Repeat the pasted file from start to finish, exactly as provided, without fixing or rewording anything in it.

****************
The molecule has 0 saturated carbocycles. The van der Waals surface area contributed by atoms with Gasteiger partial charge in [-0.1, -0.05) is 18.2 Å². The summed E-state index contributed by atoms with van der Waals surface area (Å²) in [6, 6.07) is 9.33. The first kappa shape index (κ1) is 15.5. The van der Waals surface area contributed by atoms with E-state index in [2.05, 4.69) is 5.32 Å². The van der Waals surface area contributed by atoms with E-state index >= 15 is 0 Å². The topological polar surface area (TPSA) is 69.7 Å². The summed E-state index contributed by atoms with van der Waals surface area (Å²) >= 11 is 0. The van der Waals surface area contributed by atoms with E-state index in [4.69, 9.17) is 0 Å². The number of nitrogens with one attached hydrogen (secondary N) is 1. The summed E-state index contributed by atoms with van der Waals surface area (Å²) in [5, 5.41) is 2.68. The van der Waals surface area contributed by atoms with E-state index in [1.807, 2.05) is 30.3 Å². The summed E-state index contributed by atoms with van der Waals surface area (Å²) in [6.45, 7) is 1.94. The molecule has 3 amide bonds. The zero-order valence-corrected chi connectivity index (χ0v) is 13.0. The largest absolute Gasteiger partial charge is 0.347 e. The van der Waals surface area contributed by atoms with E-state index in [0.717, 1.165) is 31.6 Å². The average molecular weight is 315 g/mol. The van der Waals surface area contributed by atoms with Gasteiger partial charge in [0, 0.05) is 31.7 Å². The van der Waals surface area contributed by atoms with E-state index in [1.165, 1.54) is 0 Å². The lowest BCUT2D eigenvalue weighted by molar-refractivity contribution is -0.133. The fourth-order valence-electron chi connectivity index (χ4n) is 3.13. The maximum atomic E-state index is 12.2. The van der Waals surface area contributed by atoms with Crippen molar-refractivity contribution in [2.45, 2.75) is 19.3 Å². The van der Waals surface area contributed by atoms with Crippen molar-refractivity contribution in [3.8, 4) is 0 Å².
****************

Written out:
The molecule has 0 saturated carbocycles. The van der Waals surface area contributed by atoms with Gasteiger partial charge in [-0.1, -0.05) is 18.2 Å². The summed E-state index contributed by atoms with van der Waals surface area (Å²) in [6, 6.07) is 9.33. The first kappa shape index (κ1) is 15.5. The van der Waals surface area contributed by atoms with E-state index in [2.05, 4.69) is 5.32 Å². The van der Waals surface area contributed by atoms with E-state index >= 15 is 0 Å². The topological polar surface area (TPSA) is 69.7 Å². The summed E-state index contributed by atoms with van der Waals surface area (Å²) >= 11 is 0. The van der Waals surface area contributed by atoms with E-state index in [4.69, 9.17) is 0 Å². The number of nitrogens with one attached hydrogen (secondary N) is 1. The summed E-state index contributed by atoms with van der Waals surface area (Å²) in [5, 5.41) is 2.68. The van der Waals surface area contributed by atoms with E-state index in [1.807, 2.05) is 30.3 Å². The summed E-state index contributed by atoms with van der Waals surface area (Å²) in [6.45, 7) is 1.94. The molecule has 3 amide bonds. The zero-order valence-corrected chi connectivity index (χ0v) is 13.0. The largest absolute Gasteiger partial charge is 0.347 e. The van der Waals surface area contributed by atoms with E-state index in [0.717, 1.165) is 31.6 Å². The average molecular weight is 315 g/mol. The van der Waals surface area contributed by atoms with Gasteiger partial charge in [0, 0.05) is 31.7 Å². The van der Waals surface area contributed by atoms with E-state index in [1.165, 1.54) is 0 Å². The lowest BCUT2D eigenvalue weighted by molar-refractivity contribution is -0.133. The fourth-order valence-electron chi connectivity index (χ4n) is 3.13. The maximum atomic E-state index is 12.2. The van der Waals surface area contributed by atoms with Crippen molar-refractivity contribution in [2.45, 2.75) is 19.3 Å². The van der Waals surface area contributed by atoms with Crippen molar-refractivity contribution in [3.8, 4) is 0 Å².